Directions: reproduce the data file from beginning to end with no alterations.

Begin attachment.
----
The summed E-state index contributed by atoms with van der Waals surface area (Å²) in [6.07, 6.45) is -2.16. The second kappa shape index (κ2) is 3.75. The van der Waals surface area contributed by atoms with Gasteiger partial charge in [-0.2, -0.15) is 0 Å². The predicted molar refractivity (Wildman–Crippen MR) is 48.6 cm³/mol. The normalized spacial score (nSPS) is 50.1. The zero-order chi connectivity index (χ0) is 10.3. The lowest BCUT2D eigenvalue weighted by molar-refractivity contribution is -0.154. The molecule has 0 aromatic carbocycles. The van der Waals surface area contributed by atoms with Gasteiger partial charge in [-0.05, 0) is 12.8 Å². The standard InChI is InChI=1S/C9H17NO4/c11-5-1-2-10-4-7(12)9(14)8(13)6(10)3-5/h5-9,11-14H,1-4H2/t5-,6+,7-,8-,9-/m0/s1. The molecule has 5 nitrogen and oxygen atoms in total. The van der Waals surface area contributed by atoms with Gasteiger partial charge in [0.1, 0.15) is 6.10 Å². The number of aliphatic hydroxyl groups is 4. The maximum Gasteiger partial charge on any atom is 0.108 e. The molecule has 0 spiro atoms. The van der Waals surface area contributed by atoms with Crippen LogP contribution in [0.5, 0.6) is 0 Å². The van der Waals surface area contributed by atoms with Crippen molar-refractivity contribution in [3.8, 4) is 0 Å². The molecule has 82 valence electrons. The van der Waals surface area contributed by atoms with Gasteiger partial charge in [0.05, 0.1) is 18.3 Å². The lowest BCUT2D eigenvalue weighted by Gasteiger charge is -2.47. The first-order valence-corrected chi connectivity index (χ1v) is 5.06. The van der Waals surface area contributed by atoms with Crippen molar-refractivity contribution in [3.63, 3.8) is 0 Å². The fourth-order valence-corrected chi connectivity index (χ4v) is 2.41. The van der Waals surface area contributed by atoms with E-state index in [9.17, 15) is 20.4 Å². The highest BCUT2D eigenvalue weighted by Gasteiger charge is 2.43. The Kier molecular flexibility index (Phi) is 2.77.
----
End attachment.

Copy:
The summed E-state index contributed by atoms with van der Waals surface area (Å²) in [6.07, 6.45) is -2.16. The second kappa shape index (κ2) is 3.75. The van der Waals surface area contributed by atoms with Gasteiger partial charge in [-0.2, -0.15) is 0 Å². The predicted molar refractivity (Wildman–Crippen MR) is 48.6 cm³/mol. The normalized spacial score (nSPS) is 50.1. The zero-order chi connectivity index (χ0) is 10.3. The lowest BCUT2D eigenvalue weighted by molar-refractivity contribution is -0.154. The molecule has 0 aromatic carbocycles. The van der Waals surface area contributed by atoms with Gasteiger partial charge in [-0.05, 0) is 12.8 Å². The standard InChI is InChI=1S/C9H17NO4/c11-5-1-2-10-4-7(12)9(14)8(13)6(10)3-5/h5-9,11-14H,1-4H2/t5-,6+,7-,8-,9-/m0/s1. The molecule has 5 nitrogen and oxygen atoms in total. The van der Waals surface area contributed by atoms with Gasteiger partial charge in [0.1, 0.15) is 6.10 Å². The number of aliphatic hydroxyl groups is 4. The maximum Gasteiger partial charge on any atom is 0.108 e. The molecule has 0 spiro atoms. The van der Waals surface area contributed by atoms with Crippen LogP contribution in [0.5, 0.6) is 0 Å². The van der Waals surface area contributed by atoms with Crippen molar-refractivity contribution in [3.8, 4) is 0 Å². The molecule has 82 valence electrons. The van der Waals surface area contributed by atoms with Gasteiger partial charge in [0.05, 0.1) is 18.3 Å². The lowest BCUT2D eigenvalue weighted by Gasteiger charge is -2.47. The first-order valence-corrected chi connectivity index (χ1v) is 5.06. The van der Waals surface area contributed by atoms with Crippen molar-refractivity contribution in [3.63, 3.8) is 0 Å². The fourth-order valence-corrected chi connectivity index (χ4v) is 2.41. The van der Waals surface area contributed by atoms with E-state index in [9.17, 15) is 20.4 Å². The highest BCUT2D eigenvalue weighted by Gasteiger charge is 2.43. The Kier molecular flexibility index (Phi) is 2.77.